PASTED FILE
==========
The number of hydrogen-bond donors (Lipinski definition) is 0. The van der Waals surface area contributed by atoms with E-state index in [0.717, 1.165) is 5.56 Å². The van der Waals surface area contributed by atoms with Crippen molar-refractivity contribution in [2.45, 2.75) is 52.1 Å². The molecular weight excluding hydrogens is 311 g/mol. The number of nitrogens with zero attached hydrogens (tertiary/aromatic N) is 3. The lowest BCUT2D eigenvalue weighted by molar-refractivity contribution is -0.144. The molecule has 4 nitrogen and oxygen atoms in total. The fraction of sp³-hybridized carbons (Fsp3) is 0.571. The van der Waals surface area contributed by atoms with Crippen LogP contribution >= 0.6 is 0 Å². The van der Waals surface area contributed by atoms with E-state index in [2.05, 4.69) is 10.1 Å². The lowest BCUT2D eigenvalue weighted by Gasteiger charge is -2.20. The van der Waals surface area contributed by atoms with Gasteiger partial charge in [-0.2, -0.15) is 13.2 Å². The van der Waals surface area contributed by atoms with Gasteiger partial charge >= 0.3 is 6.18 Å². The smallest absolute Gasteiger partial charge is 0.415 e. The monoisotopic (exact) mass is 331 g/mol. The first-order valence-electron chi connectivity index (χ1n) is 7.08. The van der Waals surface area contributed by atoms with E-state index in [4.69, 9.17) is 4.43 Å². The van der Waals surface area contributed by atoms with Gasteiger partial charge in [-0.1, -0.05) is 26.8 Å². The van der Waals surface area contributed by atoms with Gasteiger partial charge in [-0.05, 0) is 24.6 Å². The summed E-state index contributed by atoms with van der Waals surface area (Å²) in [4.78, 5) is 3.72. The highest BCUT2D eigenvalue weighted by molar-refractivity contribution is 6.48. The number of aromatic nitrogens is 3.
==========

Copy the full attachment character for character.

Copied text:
The number of hydrogen-bond donors (Lipinski definition) is 0. The van der Waals surface area contributed by atoms with E-state index in [0.717, 1.165) is 5.56 Å². The van der Waals surface area contributed by atoms with Crippen molar-refractivity contribution in [2.45, 2.75) is 52.1 Å². The molecular weight excluding hydrogens is 311 g/mol. The number of nitrogens with zero attached hydrogens (tertiary/aromatic N) is 3. The lowest BCUT2D eigenvalue weighted by molar-refractivity contribution is -0.144. The molecule has 4 nitrogen and oxygen atoms in total. The fraction of sp³-hybridized carbons (Fsp3) is 0.571. The van der Waals surface area contributed by atoms with Crippen LogP contribution >= 0.6 is 0 Å². The van der Waals surface area contributed by atoms with E-state index in [2.05, 4.69) is 10.1 Å². The lowest BCUT2D eigenvalue weighted by Gasteiger charge is -2.20. The van der Waals surface area contributed by atoms with Gasteiger partial charge in [-0.2, -0.15) is 13.2 Å². The van der Waals surface area contributed by atoms with Gasteiger partial charge >= 0.3 is 6.18 Å². The smallest absolute Gasteiger partial charge is 0.415 e. The monoisotopic (exact) mass is 331 g/mol. The first-order valence-electron chi connectivity index (χ1n) is 7.08. The van der Waals surface area contributed by atoms with E-state index in [4.69, 9.17) is 4.43 Å². The van der Waals surface area contributed by atoms with Gasteiger partial charge in [-0.1, -0.05) is 26.8 Å². The van der Waals surface area contributed by atoms with Gasteiger partial charge in [-0.05, 0) is 24.6 Å². The summed E-state index contributed by atoms with van der Waals surface area (Å²) in [4.78, 5) is 3.72. The highest BCUT2D eigenvalue weighted by molar-refractivity contribution is 6.48. The number of aromatic nitrogens is 3.